Alice Creischer was born in Berlin (Germany) in 1960. She studied Philosophy and Literature at the University of Dusseldorf and Fine Art at the Kunstakademie in the same city. Since the beginning of the 1990s she has worked on numerous collective projects, many of them in collaboration with the German artist Andreas Siekmann. She has published articles in Spingerin, Texte zur Kunst and ANYP. She was a guest professor at the Kunstakademie München in 1997 and 1998. She lives and works in Berlin.
Between 2002 and 2006 she participated in the Ex Argentina project, of which she was joint curator with Andreas Siekmann. This involved investigating the factors that led to the economic crisis in Argentina, analysed in the international context. On the one hand the project examined the consequences at a local level of the application of neo-liberal economic measures and, on the other, it reflected upon the validity/necessity of representing/denouncing this political reality via the different resources artistic activity can offer. “The search for modes of representation to maintain the memory of indignation and solidarity intact, like a poem or an image that can suddenly take the form of a tactic suited to the times one is living through.” First, they did research in situ: they moved to Argentina, where they personally lived through the situation following the crisis and made direct contact with artists and collectives who were working there. The next stage took place in Berlin, where they organised Plans For Leaving the Overview conference, in which the first conclusions of their research were exhibited. There, the project was joined by other agents and groups, also European, devoted to this type of work. These activities served as an introduction to the exhibition Steps to Fleeing From Work to Action, which was shown at the Ludwig Museum in Cologne in 2004. Among the pieces on display was a space devoted to the archive of the Argentinean collective Tucumán Arde, an example of political art and investigation. The final stage of Ex Argentina reached Buenos Aires in February 2006. There, the Normality show, organised by the Goethe Institute, served as a closure to the project. On that occasion Creischer and Siekmann, as well as seeing to the curatorial side of things, presented a work created in collaboration with a group of women textile workers employed by Bruckman, who’d taken over their factory but had been violently ejected during the crisis. Siekmann accompanied the suits, designed by Creischer and made by the women workers, with information about the history of property privatisations in what had been East Germany.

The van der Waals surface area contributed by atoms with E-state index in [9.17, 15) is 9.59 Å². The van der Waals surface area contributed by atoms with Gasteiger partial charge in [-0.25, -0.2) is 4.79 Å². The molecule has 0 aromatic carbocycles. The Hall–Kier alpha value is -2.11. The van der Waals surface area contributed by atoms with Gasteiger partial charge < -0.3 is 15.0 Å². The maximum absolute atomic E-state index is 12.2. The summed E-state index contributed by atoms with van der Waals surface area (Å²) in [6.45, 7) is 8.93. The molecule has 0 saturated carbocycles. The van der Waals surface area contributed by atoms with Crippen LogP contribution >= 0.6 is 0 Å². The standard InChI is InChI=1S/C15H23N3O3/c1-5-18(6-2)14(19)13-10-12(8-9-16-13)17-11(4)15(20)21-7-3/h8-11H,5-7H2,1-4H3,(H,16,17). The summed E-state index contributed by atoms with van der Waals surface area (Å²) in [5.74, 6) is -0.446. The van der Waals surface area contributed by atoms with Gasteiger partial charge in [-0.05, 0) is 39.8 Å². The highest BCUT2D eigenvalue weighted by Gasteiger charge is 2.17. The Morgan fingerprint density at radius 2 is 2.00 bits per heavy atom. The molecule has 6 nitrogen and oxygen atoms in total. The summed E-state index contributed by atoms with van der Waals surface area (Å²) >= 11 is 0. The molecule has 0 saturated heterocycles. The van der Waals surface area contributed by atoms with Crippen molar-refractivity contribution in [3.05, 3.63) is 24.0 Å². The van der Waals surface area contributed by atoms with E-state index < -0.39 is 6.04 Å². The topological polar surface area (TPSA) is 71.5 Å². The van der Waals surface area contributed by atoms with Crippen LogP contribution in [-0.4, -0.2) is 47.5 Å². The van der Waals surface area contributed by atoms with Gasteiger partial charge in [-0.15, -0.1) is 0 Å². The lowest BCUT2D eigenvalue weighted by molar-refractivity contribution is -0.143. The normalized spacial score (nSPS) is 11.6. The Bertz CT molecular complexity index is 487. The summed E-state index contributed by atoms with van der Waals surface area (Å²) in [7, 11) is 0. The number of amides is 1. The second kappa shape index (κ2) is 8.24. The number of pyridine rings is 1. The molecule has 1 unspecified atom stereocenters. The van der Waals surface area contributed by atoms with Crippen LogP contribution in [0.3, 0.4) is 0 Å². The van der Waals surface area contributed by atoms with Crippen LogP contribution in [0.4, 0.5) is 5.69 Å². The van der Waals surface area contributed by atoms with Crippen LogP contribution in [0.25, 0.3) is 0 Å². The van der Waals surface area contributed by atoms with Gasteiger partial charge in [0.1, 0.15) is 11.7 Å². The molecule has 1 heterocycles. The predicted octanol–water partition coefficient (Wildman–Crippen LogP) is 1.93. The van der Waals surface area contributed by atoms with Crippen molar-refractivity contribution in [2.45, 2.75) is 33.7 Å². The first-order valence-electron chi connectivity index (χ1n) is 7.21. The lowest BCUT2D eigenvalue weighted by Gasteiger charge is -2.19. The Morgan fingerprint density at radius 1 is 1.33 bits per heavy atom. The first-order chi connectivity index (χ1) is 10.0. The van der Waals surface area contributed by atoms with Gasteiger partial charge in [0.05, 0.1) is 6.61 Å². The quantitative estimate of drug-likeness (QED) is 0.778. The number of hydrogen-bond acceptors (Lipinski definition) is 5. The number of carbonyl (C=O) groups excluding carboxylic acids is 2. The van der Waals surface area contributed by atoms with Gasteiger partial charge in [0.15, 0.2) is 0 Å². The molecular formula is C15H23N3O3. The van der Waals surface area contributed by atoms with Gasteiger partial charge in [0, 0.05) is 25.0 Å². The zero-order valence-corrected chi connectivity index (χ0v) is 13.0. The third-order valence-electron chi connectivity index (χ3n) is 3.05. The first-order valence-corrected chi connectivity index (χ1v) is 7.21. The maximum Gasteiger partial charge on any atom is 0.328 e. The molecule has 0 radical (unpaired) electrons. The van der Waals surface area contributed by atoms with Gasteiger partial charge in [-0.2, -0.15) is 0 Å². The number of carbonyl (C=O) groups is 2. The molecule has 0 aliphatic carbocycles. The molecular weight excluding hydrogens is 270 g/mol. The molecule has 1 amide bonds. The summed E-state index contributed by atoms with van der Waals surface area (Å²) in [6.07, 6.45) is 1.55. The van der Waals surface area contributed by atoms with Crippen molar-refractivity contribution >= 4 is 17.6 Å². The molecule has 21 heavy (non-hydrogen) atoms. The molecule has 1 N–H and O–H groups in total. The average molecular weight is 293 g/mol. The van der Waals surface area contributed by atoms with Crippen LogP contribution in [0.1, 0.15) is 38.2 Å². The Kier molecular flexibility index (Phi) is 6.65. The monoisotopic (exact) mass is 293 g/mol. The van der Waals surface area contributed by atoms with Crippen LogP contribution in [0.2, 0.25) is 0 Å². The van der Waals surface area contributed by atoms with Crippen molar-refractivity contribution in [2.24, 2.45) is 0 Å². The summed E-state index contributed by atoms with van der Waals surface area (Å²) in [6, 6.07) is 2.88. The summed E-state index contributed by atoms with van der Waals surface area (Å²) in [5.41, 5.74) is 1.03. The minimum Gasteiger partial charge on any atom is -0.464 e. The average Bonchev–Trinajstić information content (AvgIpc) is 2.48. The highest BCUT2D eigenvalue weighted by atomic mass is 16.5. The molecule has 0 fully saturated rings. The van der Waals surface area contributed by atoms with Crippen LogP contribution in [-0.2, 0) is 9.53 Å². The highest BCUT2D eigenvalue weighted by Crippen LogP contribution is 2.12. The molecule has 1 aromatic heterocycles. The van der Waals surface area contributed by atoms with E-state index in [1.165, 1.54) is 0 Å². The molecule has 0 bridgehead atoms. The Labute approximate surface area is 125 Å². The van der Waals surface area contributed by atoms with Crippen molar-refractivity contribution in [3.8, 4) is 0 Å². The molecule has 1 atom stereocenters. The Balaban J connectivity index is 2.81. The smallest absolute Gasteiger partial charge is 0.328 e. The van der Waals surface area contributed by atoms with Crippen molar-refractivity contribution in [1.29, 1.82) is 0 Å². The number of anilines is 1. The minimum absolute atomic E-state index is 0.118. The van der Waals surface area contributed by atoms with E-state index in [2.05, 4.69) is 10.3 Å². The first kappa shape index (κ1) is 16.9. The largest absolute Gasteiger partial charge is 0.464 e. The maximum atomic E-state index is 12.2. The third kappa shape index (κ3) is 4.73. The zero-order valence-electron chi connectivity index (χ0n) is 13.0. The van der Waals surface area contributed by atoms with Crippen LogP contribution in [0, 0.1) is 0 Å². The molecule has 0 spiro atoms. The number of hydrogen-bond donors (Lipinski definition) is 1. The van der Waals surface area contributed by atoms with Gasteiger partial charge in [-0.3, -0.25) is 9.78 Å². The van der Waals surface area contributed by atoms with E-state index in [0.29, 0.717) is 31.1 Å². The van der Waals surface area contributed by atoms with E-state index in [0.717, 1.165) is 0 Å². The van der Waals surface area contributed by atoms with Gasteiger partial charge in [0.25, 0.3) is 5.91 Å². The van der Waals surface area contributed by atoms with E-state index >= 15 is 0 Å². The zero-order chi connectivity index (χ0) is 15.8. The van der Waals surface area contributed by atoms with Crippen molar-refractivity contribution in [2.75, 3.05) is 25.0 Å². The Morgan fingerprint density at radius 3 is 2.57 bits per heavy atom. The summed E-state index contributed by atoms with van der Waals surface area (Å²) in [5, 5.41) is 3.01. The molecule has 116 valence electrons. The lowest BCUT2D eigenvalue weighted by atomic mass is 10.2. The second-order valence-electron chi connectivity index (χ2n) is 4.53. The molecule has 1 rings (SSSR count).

Part of Ex Argentina can be seen in Barcelona as part of the How Do We Want to Be Governed? project organised by the MACBA and directed by Roger Buergel in 2004.
Intensely narrative, Creischer’s work is articulated around the search for devices to display the forms, moments and situations in which the history of capitalism and its main operatives are converted into accounts of the exploitation, exclusion and distortion of the fundamental principles of Western democracy.
A researcher into phenomena of the formation and activity of financial corporations in different parts of the world, Creischer reflects, via installation work, drawings and collages, articles and texts, the relations between official policy (expressed in government action), business (the big financial and banking corporations) and culture, which give rise to new forms and new types of alienation and manipulative perversion. Her ethical position resolves itself against the crisis of contemporary liberal governments and the supposed fatefulness of financial, political and social crises.